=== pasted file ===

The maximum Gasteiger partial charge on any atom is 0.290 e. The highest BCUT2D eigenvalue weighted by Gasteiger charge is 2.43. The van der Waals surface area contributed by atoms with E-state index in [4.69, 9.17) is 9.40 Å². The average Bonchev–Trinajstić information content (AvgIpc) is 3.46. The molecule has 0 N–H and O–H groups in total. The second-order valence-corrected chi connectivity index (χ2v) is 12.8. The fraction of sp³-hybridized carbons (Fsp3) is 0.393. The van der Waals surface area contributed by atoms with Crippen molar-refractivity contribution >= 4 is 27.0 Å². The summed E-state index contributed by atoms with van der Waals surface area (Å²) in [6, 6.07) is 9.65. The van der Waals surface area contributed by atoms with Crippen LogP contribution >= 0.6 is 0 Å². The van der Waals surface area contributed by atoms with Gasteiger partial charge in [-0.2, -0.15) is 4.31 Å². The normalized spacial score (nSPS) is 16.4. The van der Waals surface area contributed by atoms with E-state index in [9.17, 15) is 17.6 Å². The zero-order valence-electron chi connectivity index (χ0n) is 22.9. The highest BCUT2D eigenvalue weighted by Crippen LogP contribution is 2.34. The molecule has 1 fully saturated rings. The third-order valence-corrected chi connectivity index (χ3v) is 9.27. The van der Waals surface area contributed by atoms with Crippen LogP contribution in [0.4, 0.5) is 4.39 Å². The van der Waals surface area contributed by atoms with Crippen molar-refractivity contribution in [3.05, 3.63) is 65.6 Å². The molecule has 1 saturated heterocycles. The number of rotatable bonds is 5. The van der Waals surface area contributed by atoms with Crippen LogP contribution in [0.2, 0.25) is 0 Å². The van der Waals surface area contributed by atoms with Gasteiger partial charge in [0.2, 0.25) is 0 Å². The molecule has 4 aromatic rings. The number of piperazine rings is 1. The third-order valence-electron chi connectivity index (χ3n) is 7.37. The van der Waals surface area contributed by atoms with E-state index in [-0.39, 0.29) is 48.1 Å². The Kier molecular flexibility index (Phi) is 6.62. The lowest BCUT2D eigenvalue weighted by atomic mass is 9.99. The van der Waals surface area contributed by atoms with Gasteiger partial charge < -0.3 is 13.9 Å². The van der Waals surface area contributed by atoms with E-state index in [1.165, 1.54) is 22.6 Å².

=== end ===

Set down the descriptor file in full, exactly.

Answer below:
The maximum Gasteiger partial charge on any atom is 0.290 e. The highest BCUT2D eigenvalue weighted by Gasteiger charge is 2.43. The van der Waals surface area contributed by atoms with E-state index in [4.69, 9.17) is 9.40 Å². The average Bonchev–Trinajstić information content (AvgIpc) is 3.46. The molecule has 0 N–H and O–H groups in total. The second-order valence-corrected chi connectivity index (χ2v) is 12.8. The fraction of sp³-hybridized carbons (Fsp3) is 0.393. The van der Waals surface area contributed by atoms with Crippen molar-refractivity contribution >= 4 is 27.0 Å². The summed E-state index contributed by atoms with van der Waals surface area (Å²) in [6, 6.07) is 9.65. The van der Waals surface area contributed by atoms with Crippen LogP contribution >= 0.6 is 0 Å². The van der Waals surface area contributed by atoms with Gasteiger partial charge in [-0.2, -0.15) is 4.31 Å². The normalized spacial score (nSPS) is 16.4. The van der Waals surface area contributed by atoms with E-state index in [9.17, 15) is 17.6 Å². The zero-order valence-electron chi connectivity index (χ0n) is 22.9. The highest BCUT2D eigenvalue weighted by Crippen LogP contribution is 2.34. The molecule has 1 fully saturated rings. The third-order valence-corrected chi connectivity index (χ3v) is 9.27. The van der Waals surface area contributed by atoms with Crippen LogP contribution in [0.4, 0.5) is 4.39 Å². The van der Waals surface area contributed by atoms with Crippen molar-refractivity contribution in [3.05, 3.63) is 65.6 Å². The molecule has 1 saturated heterocycles. The number of rotatable bonds is 5. The van der Waals surface area contributed by atoms with Crippen LogP contribution in [0.2, 0.25) is 0 Å². The van der Waals surface area contributed by atoms with Gasteiger partial charge in [0.2, 0.25) is 0 Å². The molecule has 4 aromatic rings. The number of piperazine rings is 1. The third-order valence-electron chi connectivity index (χ3n) is 7.37. The van der Waals surface area contributed by atoms with E-state index in [-0.39, 0.29) is 48.1 Å². The Kier molecular flexibility index (Phi) is 6.62. The lowest BCUT2D eigenvalue weighted by atomic mass is 9.99. The van der Waals surface area contributed by atoms with Gasteiger partial charge < -0.3 is 13.9 Å². The van der Waals surface area contributed by atoms with E-state index in [1.165, 1.54) is 22.6 Å².